4. MapReduce. Hadoop is a parallel processing environment, like most high-end, SQL-based analytical platforms. Hadoop spreads data across all its nodes, each of which has direct-attached storage. But writing parallel applications is complex. MapReduce is an API that shields developers from having to know the intricacies of writing parallel applications on a distributed file system. It takes cares of all the underlying inter-nodal communications, error checking, and so on. All developers need to know is what elements of their application can be parallelized or not.
  5. Open source. Hadoop is free; you can download it from the Apache Foundation and start building with it. For a big data platform, this is a radical proposition, especially since most commercial big data software easily carries a six-to seven-digit pricetag. Google developed the precursor to Hadoop as a cost-effective way to build its Web search indexes and then made its intellectual property public for others to benefit from its innovations. Google could have used relational databases to build its search indexes, but the costs doing so would have been astronomical and it would have not been the most elegant way to process Web data which is not classically structured.
  6. Data scientist. You need data scientists to extract value from Hadoop. From what I can tell, data scientists combine the skills of a business analyst, a statistician, a business domain expert, and a Java coder. In other words, they really don't exist. And if you can find one, they are expensive to hire. But the days of the data scientist are numbered; soon, the Hadoop community will deliver higher level languages and interfaces that make it easier for mere mortals to query the environment. Meanwhile, SQL-based vendors are working feverishly to integrate their products with Hadoop so that users can query Hadoop using familiar SQL-based tools without having to know how to access or manipulate Hadoop data.

So, those are the six unique things that Hadoop brings to the market. Probably the most significant is that Hadoop dramatically lowers the cost of loading data into an analytical environment. As such, organizations can now load all their data into Hadoop with financial or technical impunity. The mantra shifts from "load only what you need" to "load in case you need it." This makes Hadoop a much more flexible and agile environment, at least on the data loading side of the equation.


Posted February 19, 2013 11:59 AM
Permalink | 6 Comments |

6 Comments

"As such, organizations can now load all their data into Hadoop without financial or technical impunity."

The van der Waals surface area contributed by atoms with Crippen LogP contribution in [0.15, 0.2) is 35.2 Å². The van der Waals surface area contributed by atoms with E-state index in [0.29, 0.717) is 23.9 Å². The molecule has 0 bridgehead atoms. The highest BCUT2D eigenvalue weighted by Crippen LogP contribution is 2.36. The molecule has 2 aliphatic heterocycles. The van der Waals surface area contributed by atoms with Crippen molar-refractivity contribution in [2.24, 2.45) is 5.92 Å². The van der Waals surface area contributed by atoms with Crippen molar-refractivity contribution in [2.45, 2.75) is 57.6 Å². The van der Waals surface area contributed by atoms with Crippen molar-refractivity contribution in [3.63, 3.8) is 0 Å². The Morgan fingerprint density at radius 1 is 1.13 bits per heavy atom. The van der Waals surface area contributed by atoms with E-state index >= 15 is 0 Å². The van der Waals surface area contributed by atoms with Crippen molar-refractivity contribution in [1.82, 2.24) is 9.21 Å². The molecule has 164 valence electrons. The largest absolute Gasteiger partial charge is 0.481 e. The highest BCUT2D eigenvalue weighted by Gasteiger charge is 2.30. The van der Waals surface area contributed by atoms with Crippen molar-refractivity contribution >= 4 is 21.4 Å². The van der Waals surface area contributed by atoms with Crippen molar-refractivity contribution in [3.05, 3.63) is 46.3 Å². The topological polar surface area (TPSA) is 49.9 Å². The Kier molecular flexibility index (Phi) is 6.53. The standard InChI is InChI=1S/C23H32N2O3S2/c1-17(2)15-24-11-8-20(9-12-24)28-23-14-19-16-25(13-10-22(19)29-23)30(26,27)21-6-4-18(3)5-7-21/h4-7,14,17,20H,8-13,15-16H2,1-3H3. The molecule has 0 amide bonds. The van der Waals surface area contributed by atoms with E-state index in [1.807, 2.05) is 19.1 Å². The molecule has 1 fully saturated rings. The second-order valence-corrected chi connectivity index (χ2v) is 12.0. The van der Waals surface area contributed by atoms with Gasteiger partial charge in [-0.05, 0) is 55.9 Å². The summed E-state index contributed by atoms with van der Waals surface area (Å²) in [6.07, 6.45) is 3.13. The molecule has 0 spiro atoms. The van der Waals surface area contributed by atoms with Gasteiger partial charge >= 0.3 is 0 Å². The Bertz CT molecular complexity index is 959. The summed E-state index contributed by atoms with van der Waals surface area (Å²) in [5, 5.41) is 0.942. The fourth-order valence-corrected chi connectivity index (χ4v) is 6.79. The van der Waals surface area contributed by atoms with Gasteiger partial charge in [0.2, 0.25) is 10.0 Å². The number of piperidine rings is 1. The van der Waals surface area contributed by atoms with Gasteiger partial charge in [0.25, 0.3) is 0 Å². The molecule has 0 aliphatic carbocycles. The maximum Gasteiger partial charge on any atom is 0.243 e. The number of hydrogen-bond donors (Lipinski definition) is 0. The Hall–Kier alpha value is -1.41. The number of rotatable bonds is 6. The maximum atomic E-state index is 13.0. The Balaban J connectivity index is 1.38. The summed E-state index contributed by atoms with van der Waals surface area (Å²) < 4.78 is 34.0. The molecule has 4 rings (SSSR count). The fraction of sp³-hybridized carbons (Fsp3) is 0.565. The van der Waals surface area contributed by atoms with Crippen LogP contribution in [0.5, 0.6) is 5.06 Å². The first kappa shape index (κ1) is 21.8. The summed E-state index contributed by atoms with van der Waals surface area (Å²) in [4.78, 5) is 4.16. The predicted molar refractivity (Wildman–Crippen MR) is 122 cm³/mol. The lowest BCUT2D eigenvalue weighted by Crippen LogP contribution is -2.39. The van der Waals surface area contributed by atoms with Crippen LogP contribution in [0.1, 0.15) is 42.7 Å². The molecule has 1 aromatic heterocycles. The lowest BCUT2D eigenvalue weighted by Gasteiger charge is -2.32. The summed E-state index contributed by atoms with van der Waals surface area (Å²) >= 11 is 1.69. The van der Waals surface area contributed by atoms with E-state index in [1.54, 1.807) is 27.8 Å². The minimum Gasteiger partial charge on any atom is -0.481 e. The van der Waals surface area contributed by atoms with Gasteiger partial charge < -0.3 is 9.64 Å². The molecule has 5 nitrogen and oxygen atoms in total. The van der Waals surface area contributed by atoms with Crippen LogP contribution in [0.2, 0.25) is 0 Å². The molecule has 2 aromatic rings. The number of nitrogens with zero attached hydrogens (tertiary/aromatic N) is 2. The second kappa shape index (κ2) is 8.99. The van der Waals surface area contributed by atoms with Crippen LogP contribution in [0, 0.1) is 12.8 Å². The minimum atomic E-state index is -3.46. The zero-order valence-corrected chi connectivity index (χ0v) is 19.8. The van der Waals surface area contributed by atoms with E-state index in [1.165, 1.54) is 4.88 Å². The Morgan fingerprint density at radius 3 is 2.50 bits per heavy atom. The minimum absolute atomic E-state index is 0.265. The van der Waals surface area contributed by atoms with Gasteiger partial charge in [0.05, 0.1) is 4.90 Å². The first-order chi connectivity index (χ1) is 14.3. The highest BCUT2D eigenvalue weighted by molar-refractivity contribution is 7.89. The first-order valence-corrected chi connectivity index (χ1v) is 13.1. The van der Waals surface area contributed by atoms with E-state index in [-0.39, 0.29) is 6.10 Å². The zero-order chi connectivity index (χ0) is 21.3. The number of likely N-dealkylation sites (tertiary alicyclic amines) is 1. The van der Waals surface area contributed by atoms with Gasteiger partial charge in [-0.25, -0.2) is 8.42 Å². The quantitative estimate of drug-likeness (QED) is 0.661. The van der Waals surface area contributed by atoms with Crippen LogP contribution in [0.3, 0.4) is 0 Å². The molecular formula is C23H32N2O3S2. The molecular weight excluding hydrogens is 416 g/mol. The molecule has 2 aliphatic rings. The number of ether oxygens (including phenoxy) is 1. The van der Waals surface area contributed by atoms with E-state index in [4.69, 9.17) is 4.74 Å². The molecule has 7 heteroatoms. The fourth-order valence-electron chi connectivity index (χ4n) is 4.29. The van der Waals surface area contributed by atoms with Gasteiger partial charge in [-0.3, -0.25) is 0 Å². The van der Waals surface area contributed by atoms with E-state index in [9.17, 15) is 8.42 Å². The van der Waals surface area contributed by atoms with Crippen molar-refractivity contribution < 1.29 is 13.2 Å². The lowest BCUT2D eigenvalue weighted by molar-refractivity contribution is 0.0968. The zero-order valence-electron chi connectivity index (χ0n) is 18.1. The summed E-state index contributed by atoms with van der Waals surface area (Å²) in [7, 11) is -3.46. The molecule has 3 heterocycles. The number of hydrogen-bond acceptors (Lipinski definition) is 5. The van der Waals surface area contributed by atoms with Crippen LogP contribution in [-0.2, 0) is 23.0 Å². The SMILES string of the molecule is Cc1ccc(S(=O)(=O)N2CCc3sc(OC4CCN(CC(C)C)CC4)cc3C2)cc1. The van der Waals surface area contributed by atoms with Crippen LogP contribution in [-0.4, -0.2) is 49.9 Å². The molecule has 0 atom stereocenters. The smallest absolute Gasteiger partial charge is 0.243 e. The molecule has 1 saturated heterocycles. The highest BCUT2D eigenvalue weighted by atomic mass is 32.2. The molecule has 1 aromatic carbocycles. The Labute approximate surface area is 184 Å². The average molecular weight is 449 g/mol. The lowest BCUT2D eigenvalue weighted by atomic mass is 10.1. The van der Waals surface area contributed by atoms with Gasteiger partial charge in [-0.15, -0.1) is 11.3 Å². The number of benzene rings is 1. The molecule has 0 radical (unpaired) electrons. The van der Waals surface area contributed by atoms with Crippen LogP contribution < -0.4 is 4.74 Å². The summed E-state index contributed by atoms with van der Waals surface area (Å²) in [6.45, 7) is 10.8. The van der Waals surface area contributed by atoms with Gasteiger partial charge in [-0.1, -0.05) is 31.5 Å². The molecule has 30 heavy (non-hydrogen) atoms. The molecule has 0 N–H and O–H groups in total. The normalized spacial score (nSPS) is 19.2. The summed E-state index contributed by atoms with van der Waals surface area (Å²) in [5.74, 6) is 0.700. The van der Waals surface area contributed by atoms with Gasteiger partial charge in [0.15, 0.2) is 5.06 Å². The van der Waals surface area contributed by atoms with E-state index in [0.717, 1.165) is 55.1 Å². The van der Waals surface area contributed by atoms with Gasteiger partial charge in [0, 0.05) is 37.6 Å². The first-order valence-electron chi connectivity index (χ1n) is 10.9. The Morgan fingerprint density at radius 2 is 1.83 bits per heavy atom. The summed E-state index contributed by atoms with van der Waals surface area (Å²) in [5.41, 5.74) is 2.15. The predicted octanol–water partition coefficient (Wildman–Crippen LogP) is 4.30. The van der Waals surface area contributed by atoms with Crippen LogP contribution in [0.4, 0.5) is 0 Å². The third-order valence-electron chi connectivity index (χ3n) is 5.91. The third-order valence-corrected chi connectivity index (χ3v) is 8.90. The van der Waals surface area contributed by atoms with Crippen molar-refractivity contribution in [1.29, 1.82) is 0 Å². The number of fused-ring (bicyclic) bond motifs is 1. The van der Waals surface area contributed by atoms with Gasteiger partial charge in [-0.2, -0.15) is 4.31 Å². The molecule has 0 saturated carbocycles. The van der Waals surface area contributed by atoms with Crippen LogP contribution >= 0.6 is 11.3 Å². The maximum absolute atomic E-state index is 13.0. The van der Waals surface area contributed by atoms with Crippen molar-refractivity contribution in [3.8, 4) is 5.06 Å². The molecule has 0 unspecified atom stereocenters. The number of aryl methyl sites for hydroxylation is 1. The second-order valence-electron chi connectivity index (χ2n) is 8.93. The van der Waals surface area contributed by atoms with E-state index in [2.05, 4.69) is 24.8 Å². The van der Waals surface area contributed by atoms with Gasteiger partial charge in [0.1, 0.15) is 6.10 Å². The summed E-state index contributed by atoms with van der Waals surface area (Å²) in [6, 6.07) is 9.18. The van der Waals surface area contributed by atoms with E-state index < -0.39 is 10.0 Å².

should be

"As such, organizations can now load all their data into Hadoop with financial or technical impunity."

right?

Hi Wayne,

to make BeyeNETWORK having a little discussions ...

Mostly, I agree with your observations:

You wrote "After all, as a data warehousing practitioner, I've been doing 'big data' for some 20 years. Sure, the scale and scope of the solutions has expanded along with the types of data that are processed. But much of what people are discussing seems a rehash of what we've already figured out."

I support you with having written [1] "almost all technologies introduced there are engaging in making the solutions inexpensive and affordable. In other words, if money would not be an issue, we would not have the issues expressed by 'big. ' It is because all of them can be resolved by the technologies already available today, at least available at the Pentagon or FBI. For instance, with the massively parallel processing technology like that employed by Teradata, available for decades, all challenges considered there can be mastered efficiently, although not necessarily inexpensively."

You wrote "Probably the most significant is that Hadoop dramatically lowers the cost of loading data into an analytical environment."

I support you with having written [1] "The other support for this claim is the fact that the whole 'big data' movement was induced by the availability of Hadoop, an inexpensive open source product. Which new 'big data' technology in discussion is not related to Hadoop? If you are rich, the data is 'masterable.' Otherwise, it is 'challenging.' In essence, it is about an economical challenge and struggle."

You wrote "2. HDFS. … Hadoop Distributed File System or HDFS runs on low-cost commodity servers, … in a low-cost processing environment based on commodity servers." "5. Open source. Hadoop is free; … especially since most commercial big data software easily carries a six-to seven-digit pricetag."